Touching the Sacred: Liturgy for Home Practitioners
with Geoffrey Shugen Arnold, Roshi
April 3, 2021
The Buddhist Path has been expressed as ceasing from all harm; doing all that is good; training the mind. In traditional practice, as well as the practice of everyday life, we are always within the body and mind of the Buddha, our enlightened nature. When we don’t see this clearly, we experience insufficiency – spiritual impoverishment – both inwardly and in our world. We then try to satisfy our natural desire for aliveness and intimacy by pursuing passing pleasures. Ultimately, this leads to disappointment, and the cycle begins again. It is this very cycle – samsara – that we are freeing ourselves from through the many forms of Buddhist practice.
In this retreat, we examine this through some of the profound, varied and important practices that we generally describe as liturgy – chanting, invocations, prostrations, etc – but which more rightly should be understood as the mystical realist’s practice of training the mind.
The retreat combines talks, discussions, and practical training. We’ll draw from Daido Roshi’s Celebrating Everyday Life, a book written to assist lay practitioners in developing an appreciation of liturgy and its role in home practice. We’ll examine the elements, function, and teaching of the altar; the underlying structure of a service; invocation and the practice of chanting with the whole body and mind; liturgy as an expression of gratitude; and the role of liturgy in the wider context of Zen spiritual practice. We’ll also explore a range of specific liturgies and related practices—their function in and relevance to specific circumstances that arise in one’s home practice and family life. The purpose of this retreat is to help us understand, appreciate and enter more deeply into the profoundly intimate practice of liturgy; as Daido Roshi describes it, “Making visible the invisible.”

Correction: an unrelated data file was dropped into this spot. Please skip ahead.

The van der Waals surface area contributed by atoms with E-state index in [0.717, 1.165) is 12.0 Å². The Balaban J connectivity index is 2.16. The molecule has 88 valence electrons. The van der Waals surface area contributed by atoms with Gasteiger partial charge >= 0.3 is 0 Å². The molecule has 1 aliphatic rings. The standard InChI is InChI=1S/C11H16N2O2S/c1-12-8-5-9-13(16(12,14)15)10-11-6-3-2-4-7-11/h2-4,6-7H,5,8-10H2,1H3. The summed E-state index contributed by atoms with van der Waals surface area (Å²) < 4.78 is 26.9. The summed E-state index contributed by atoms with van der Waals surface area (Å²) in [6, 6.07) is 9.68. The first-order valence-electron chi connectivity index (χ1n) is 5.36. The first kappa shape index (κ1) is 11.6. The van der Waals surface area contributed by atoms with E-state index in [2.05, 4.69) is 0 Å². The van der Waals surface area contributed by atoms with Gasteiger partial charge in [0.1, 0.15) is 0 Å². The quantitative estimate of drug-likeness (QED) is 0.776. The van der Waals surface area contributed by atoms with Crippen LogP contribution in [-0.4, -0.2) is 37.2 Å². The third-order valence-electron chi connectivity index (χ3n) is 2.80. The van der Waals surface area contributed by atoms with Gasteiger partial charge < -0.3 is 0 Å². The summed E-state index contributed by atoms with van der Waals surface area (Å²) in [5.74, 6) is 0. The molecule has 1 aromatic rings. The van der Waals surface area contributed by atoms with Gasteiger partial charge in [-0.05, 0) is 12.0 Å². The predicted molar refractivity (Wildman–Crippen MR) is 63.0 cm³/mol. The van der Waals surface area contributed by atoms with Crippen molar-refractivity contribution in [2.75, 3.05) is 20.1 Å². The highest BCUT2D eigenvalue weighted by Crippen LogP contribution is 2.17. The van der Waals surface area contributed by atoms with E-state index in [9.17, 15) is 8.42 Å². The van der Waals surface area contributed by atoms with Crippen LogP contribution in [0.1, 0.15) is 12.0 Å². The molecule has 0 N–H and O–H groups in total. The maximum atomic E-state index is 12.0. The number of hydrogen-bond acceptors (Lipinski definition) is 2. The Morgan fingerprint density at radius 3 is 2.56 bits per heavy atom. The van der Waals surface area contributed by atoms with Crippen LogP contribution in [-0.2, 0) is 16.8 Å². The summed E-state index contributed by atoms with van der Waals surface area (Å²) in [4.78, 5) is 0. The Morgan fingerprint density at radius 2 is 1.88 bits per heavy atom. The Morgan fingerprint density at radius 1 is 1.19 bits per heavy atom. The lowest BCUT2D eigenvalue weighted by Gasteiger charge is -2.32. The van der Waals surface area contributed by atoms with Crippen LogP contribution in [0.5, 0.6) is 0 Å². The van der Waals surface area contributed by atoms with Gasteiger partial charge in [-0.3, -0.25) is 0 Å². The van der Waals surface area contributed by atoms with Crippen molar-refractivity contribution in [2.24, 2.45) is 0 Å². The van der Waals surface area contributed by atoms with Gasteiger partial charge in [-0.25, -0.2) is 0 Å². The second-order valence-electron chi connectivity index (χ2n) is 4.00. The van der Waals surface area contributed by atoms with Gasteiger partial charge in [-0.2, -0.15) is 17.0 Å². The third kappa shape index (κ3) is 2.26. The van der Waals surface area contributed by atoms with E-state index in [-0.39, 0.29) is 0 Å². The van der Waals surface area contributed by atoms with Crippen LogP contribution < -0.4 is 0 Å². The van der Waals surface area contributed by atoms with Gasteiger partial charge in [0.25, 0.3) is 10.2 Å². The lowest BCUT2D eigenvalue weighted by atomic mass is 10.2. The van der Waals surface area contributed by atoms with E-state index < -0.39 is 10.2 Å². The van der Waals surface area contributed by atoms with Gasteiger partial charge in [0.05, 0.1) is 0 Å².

Please don’t let financial issues prevent you from attending a program at the Monastery. If you can’t afford the program fee, there are options.
Geoffrey Shugen Arnold, Roshi is the Head of the Mountains and Rivers Order, abbot and resident teacher of Zen Mountain Monastery, and abbot of the Zen Center of New York City. Shugen entered full-time residential training in 1986 after studying mathematics and receiving a degree in classical music. He received dharma transmission from John Daido Loori, Roshi in 1997. His teachings on Zen, social justice and environmental stewardship have appeared in various Buddhist journals, and The Best Buddhist Writing 2009 (Shambhala Publications). His book of poetry, O, Beautiful End, a collection of Zen memorial poems, was published in 2012.
Learn more about Geoffrey Shugen Arnold, Roshi